Single women are killing the real estate game: Here’s how 4 women did it on their own

Good Morning America

Waiting for the ring is no longer an excuse to put homeownership on hold for women. According to research conducted by the National Association of Realtors, single female buyers are outnumbering single male home buyers. Learn more in this Good Morning America article by Katie Kindelan.


Your single girlfriends who own their own home are not a minority in the home buying world. They are actually at the cusp of a growing trend, data shows.

Single female home buyers consistently outpace single male home buyers, according to Jessica Lautz, vice president of demographics and behavioral insights and research at the National Association of Realtors, a trade group for real estate professionals.

Single female home buyers have been second only to married home buyers since 1981. The share of single, female [homebuyers] in the last three years has grown from 15 to 18 percent, according to Lautz.

Homebuyer: Nuria Rivera, 34-year-old owner of a title insurance agency.

Home: A $420,000 3 bedroom, 2 bath home in Salt Lake City, Utah.

I wanted to buy my own home because… I fully believe in home ownership and real estate being a wealth building factor. Being an immigrant family and arriving to the U.S.A., the experience of my family purchasing our very first home was a dream come true.

I want other women home buyers to know… To be sure to get fully educated on the programs out there. Many times, it is assumed you won’t qualify for a loan, however, there are multiple options out there including down payment assistance.

Stopped making excuses as a ‘singleton’

Homebuyer: Denise Dmuchowski, a 37-year-old federal government employee.

Courtesy Denise DmuchowskiDenise Dmuchowski poses in front of her condo in Arlington, Va., in an undated handout photo.

Home: A $340,000 2 bedroom, 1 bath condo in Arlington, Virginia.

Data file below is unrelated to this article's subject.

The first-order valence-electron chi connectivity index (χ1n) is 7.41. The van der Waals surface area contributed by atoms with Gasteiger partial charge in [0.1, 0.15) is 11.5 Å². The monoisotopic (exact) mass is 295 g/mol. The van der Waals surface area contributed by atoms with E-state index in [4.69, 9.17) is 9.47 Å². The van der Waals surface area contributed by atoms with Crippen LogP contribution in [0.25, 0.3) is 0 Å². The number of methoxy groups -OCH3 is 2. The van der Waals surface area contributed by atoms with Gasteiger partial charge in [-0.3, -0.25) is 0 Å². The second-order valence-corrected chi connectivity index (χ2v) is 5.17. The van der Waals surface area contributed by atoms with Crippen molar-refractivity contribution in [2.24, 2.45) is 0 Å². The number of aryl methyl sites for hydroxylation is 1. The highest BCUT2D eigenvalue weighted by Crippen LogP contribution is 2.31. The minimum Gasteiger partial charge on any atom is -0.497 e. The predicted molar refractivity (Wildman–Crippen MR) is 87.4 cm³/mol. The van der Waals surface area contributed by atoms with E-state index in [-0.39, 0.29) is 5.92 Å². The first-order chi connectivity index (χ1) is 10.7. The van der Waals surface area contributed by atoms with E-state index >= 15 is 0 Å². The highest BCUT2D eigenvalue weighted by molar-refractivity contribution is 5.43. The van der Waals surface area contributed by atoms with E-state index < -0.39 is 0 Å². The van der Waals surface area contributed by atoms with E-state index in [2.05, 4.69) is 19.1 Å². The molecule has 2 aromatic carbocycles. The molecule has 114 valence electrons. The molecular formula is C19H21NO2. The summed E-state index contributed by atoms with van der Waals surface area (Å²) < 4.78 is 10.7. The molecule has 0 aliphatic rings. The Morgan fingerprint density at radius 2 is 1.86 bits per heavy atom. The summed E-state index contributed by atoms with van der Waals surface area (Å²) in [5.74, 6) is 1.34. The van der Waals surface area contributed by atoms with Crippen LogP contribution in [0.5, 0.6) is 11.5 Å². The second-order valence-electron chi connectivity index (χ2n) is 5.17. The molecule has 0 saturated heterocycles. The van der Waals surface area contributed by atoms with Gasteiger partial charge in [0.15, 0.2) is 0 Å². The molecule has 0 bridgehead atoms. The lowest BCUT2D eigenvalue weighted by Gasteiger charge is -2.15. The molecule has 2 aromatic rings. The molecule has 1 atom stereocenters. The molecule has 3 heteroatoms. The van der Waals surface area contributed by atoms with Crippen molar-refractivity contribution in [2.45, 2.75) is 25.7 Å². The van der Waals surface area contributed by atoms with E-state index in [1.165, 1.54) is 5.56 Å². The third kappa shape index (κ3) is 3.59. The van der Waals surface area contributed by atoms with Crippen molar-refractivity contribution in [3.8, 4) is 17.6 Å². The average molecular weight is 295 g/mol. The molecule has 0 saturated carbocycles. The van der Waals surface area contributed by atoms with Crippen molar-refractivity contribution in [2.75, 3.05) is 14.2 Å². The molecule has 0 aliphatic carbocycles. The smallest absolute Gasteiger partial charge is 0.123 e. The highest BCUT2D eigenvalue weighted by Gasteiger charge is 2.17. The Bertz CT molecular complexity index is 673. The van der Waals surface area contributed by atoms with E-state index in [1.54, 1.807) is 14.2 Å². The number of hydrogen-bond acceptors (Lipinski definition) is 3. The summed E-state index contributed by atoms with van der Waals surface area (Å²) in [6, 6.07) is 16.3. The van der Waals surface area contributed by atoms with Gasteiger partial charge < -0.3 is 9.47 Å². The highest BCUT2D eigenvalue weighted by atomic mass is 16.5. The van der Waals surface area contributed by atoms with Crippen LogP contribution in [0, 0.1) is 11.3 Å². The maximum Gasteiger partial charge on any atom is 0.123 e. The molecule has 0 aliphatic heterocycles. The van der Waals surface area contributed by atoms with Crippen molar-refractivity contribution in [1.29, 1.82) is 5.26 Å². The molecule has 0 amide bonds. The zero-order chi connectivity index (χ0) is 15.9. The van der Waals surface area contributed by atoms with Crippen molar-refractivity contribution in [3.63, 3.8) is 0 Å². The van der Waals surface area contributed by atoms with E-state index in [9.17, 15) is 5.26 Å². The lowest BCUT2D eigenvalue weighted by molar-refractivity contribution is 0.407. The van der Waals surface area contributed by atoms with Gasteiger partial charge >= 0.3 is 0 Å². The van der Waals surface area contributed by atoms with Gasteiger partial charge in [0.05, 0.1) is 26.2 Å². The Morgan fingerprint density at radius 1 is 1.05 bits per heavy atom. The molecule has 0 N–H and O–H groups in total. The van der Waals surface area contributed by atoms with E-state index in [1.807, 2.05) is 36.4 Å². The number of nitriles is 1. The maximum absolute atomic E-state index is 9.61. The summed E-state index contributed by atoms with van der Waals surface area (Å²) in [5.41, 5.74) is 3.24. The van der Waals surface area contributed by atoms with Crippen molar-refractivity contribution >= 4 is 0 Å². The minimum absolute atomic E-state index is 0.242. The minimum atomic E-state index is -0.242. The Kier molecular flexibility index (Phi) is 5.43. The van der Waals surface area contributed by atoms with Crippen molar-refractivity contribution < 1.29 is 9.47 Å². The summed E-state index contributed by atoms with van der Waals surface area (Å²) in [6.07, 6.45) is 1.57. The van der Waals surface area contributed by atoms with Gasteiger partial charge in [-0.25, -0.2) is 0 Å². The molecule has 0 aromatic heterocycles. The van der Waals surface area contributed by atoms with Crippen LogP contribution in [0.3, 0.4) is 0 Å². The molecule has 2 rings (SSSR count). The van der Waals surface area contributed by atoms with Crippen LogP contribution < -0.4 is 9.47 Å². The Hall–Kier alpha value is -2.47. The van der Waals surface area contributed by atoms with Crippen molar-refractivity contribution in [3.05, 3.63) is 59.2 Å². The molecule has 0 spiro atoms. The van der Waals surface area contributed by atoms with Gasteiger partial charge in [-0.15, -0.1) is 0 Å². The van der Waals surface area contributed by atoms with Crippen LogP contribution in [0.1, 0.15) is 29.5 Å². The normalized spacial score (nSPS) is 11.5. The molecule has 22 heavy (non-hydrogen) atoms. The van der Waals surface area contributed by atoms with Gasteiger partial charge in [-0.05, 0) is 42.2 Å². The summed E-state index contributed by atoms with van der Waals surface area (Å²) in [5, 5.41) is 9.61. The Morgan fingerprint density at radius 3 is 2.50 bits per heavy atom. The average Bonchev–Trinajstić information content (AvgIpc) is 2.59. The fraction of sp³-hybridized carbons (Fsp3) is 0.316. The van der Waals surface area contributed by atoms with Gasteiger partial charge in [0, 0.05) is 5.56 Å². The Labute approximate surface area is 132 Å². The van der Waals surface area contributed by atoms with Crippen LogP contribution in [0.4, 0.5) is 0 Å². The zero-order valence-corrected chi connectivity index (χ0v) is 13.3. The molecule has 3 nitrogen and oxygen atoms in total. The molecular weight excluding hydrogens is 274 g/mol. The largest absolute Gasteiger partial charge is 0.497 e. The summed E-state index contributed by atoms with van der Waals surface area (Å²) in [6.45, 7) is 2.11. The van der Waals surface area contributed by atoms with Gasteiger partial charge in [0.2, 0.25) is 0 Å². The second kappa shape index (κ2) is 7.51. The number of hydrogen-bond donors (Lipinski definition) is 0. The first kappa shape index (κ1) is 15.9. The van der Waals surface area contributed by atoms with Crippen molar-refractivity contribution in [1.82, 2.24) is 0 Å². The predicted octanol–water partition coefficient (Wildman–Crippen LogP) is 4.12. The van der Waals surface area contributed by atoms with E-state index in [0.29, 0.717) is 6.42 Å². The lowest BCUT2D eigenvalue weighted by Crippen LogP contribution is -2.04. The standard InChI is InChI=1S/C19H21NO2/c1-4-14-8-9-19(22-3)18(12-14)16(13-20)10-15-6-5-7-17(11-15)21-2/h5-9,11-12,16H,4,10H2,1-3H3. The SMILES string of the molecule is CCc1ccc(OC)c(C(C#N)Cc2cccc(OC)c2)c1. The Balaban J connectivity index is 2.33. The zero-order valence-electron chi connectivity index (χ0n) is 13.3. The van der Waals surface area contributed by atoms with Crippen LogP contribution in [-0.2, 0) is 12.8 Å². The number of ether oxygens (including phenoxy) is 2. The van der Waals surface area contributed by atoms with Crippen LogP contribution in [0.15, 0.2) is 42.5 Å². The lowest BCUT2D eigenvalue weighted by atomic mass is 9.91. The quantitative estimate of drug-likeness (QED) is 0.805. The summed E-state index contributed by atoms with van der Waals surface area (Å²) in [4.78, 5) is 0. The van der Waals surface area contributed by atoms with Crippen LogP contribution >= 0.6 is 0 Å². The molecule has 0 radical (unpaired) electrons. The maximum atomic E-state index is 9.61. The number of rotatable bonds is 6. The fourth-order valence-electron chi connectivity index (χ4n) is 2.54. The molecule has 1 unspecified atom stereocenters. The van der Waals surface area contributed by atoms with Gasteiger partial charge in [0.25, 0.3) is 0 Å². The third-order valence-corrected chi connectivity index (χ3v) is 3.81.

I wanted to buy my own home because… I was tired of spending money on rent, but this area is so expensive that it is hard to set aside money and cover insanely overpriced rent at the same time. I was finally able to pull the trigger when I’d saved up enough money just as my rent was going up for the third time.

I pulled it off financially by… I was able to secure a job as an independent contractor for a few years and my income practically doubled. I continued living and spending as before and in two years I was able to pay off my credit card debt and save around $40,000 in cash. If I hadn’t gotten that job I’d probably still be renting!

I want other women home buyers to know… For me, the thing I struggled with the most when buying as a “singleton” is you don’t know if your situation is going to change. I would make excuses that kept me from buying like, ‘Oh, well what if I meet someone and he already owns a place?,’ or ‘What if I want to take a new job in a different city?’ Thinking too much about what could happen kept me from committing, and I was afraid of feeling trapped because I owned. Finally, a friend simply said, ‘If something changes or if you want to move then you rent it out, or sell it—you figure it out, and I thought, ‘You know what, you’re right!’

Also, finding the right home was easy. The financial stuff was what made me nervous. One thing that helped me was having all my financial ducks in a row in advance for my lender. Being responsive, knowing my information, and replying quickly with the needed documents helped that process go smoothly.

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